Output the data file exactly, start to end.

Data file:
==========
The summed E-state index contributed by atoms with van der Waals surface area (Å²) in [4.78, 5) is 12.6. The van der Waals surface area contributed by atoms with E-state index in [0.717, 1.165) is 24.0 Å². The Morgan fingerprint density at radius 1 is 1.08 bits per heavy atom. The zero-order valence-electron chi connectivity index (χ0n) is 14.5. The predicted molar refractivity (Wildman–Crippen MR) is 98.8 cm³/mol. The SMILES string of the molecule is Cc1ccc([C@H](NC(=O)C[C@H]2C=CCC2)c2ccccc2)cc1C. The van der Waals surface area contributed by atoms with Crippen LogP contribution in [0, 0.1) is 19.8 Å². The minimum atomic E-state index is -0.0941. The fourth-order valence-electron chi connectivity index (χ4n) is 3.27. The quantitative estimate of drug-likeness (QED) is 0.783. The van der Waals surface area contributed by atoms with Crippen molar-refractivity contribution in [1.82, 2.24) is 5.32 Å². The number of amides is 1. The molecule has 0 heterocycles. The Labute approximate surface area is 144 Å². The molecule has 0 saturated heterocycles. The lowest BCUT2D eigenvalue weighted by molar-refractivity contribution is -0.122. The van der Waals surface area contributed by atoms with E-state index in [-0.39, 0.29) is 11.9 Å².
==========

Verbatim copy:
The summed E-state index contributed by atoms with van der Waals surface area (Å²) in [4.78, 5) is 12.6. The van der Waals surface area contributed by atoms with E-state index in [0.717, 1.165) is 24.0 Å². The Morgan fingerprint density at radius 1 is 1.08 bits per heavy atom. The zero-order valence-electron chi connectivity index (χ0n) is 14.5. The predicted molar refractivity (Wildman–Crippen MR) is 98.8 cm³/mol. The SMILES string of the molecule is Cc1ccc([C@H](NC(=O)C[C@H]2C=CCC2)c2ccccc2)cc1C. The van der Waals surface area contributed by atoms with Crippen LogP contribution in [0, 0.1) is 19.8 Å². The minimum atomic E-state index is -0.0941. The fourth-order valence-electron chi connectivity index (χ4n) is 3.27. The quantitative estimate of drug-likeness (QED) is 0.783. The van der Waals surface area contributed by atoms with Crippen molar-refractivity contribution in [1.82, 2.24) is 5.32 Å². The number of amides is 1. The molecule has 0 heterocycles. The Labute approximate surface area is 144 Å². The molecule has 0 saturated heterocycles. The lowest BCUT2D eigenvalue weighted by molar-refractivity contribution is -0.122. The van der Waals surface area contributed by atoms with E-state index in [-0.39, 0.29) is 11.9 Å².